For the Birds: Tiny Bug-eating Birds

Thursday, December 8, 2022

Female bushtit
Photo by Craig Kerns
By Christine Southwick

Have you seen a group of small birds darting from one bush to the next toward your suet feeder?

Consider yourself lucky (and also a good steward of a healthy yard). You have Bushtits!

Bushtits are tiny, weighing only 0.18-0.21 ounces (about 2 pennies) making them one of the smallest passerines (perching birds) in North America.

These little guys only live in the west where there are shrubs, bushes, and open tree canopy.

Male Bushtit fluffed up to stay warm
Photo by Craig Kerns
This makes sense when you realize that they eat insects found on shrubs, flowers, tree leaves and needles, really anywhere that bugs like to hide, including blackberries. 

Their acrobatic positions while finding their food are fun to watch as they often cling upside-down like chickadees do.

These diminutive balls of fluff fly in small flocks, usually darting one or two at a time from one bush to another with members on both sides making contact chatter, almost as if the wide-open spaces between branches are too daunting without flock support.

Small bushtit flock eating suet
Photo by Elaine Chuang
Bushtits eat those tiny scale insects that like flowering currants and other plants, plus aphids and leafhoppers, even spiders - a bug-eating reason to protect these gregarious spritely birds.

Their tail is almost half the length of their body, and this proportion results in a high rate of body heat loss, so in cold weather they must eat about 80% of their weight a day.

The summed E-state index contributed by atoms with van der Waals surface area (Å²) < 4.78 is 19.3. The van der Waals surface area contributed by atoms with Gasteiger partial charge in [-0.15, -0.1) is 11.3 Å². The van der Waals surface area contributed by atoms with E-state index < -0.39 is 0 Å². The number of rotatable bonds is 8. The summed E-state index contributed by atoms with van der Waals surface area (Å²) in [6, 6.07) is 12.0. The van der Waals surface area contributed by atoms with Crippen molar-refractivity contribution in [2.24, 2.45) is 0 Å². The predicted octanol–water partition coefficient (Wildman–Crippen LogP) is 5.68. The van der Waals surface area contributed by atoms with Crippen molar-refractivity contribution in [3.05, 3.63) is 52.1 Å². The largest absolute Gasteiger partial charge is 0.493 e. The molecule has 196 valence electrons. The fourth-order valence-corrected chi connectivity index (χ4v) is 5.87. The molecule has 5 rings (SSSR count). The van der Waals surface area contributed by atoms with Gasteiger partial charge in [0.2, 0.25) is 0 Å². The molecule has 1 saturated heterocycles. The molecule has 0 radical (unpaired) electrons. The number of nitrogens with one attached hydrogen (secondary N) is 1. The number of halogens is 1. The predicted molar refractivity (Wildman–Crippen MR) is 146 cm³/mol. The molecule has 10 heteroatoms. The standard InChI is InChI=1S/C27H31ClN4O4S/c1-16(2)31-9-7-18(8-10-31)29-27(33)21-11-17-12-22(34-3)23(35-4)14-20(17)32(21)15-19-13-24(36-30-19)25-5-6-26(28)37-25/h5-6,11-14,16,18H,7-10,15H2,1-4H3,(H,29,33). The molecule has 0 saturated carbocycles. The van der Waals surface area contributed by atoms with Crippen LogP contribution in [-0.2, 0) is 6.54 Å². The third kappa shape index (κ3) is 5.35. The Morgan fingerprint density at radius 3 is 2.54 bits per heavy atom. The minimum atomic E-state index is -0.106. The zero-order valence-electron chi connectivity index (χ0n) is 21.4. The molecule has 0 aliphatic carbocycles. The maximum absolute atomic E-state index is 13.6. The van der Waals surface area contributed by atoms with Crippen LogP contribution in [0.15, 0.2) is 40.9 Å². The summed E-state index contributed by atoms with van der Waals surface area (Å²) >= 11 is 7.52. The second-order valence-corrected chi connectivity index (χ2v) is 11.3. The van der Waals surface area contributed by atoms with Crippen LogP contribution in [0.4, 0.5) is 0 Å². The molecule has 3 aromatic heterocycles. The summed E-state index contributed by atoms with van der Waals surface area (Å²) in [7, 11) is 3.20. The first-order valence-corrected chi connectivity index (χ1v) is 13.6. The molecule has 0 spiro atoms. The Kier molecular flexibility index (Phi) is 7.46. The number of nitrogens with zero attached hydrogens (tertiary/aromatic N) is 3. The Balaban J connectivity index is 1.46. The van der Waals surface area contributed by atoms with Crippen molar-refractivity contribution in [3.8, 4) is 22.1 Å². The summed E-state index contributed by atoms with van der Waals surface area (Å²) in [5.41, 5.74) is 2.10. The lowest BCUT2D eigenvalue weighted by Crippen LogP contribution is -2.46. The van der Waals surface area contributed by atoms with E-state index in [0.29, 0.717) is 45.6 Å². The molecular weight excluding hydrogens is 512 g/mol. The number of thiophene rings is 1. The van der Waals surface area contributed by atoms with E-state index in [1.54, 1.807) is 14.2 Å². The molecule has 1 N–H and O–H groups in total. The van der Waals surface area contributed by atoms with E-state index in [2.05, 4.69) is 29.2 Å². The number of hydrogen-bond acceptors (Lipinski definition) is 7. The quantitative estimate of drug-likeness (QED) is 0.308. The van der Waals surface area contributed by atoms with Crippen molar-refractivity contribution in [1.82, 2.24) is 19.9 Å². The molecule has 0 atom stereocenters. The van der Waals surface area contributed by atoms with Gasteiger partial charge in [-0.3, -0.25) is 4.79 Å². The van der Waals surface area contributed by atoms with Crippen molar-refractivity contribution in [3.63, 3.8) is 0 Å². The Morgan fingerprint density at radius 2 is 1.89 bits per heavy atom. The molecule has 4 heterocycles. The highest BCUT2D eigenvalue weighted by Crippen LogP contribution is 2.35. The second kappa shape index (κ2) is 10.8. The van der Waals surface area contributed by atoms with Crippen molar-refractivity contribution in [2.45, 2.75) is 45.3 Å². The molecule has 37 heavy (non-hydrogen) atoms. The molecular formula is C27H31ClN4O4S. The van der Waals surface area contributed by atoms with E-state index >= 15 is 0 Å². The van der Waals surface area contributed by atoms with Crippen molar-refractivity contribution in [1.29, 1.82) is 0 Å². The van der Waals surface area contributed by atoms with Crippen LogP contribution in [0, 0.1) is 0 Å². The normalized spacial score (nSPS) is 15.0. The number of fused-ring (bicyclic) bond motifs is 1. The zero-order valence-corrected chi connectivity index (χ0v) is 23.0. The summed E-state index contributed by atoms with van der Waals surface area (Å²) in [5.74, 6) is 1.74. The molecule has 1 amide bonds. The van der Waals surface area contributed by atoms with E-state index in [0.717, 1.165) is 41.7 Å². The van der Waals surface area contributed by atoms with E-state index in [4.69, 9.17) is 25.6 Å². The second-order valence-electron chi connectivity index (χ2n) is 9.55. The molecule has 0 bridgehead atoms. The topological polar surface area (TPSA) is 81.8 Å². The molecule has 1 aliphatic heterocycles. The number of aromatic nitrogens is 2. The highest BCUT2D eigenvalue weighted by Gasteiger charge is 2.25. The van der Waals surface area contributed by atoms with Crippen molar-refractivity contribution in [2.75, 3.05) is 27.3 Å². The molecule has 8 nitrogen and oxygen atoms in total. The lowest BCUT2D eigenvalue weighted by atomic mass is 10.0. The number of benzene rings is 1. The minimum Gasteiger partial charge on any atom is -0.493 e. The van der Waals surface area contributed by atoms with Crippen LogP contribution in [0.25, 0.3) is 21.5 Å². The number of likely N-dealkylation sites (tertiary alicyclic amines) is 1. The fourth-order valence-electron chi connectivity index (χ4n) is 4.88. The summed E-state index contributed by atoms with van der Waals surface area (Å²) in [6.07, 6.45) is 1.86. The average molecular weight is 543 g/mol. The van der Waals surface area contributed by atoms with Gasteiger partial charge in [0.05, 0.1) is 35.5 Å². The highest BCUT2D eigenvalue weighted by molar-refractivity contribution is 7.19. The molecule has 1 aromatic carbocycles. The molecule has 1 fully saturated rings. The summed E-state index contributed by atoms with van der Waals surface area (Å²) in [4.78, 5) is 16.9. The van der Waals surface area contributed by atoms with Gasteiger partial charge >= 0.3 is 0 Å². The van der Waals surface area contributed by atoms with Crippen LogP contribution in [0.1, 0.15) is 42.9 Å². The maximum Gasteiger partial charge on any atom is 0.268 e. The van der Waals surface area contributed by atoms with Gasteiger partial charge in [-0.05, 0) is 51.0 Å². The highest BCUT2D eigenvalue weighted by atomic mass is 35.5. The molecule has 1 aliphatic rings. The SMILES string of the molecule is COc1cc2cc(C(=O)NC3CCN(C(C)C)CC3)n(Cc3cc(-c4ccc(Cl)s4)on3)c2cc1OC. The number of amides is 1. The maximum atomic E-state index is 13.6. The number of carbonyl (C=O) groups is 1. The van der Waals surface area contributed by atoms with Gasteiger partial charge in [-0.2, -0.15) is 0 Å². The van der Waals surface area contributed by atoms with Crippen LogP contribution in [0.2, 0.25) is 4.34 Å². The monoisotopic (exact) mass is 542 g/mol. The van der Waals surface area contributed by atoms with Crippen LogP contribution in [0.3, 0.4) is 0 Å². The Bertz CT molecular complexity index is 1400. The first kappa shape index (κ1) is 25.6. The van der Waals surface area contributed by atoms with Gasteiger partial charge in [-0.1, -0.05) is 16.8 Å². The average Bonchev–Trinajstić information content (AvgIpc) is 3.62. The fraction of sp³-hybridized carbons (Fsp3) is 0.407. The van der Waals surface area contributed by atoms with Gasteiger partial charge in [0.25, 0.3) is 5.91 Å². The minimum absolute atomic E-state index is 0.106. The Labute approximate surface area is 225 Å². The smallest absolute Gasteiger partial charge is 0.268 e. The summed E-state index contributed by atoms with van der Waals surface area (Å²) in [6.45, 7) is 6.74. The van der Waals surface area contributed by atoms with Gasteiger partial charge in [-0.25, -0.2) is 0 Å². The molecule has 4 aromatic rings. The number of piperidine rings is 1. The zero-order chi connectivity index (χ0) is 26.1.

Freezing weather kills the bugs they need, so offering them suet is vitally important.

Bushtits sleep together for warmth, and in the summer they will sleep in their unusual foot-long pendant-hanging nests made of lichen and held together by spider webbing lined with feathers, hanging from a branch.

Flock eating much needed suet during cold spell
Photo by L. Topinka
I have not yet found one of their nests in my yard, but I know a nest has to be nearby because every summer I have a nesting pair eating in my yard, the only time that Bushtits don’t fly in a flock.

Bushtits often come to a favorite feeding area about the same each day. I usually miss “my” flock since it usually eats about noon in my yard, and I don’t hear their soft calls unless I am outside. 

In the winter they may also fly with chickadees, probably because more eyes find more food.

Hang a suet feeder where you can see it—the ones with a cage around it will let more Bushtits eat at the same time. 

You and the Bushtits will be glad you did.


Anonymous,  December 8, 2022 at 12:26 PM  

They are so fun to watch! They would swoop into my old pine tree and busily peck at the bark.

Anonymous,  December 8, 2022 at 12:29 PM  

I had the same experience with my suet feeder! Thanks for the story!

Just My Opinion December 8, 2022 at 5:58 PM  

? for Christine - does the suet need to be hung in a sheltered space close to a tree? I have one hanging from a "branch" about 9 feet up in a wide open part of my yard to keep the rats off it - does it's open location make it undesirable for the tits?

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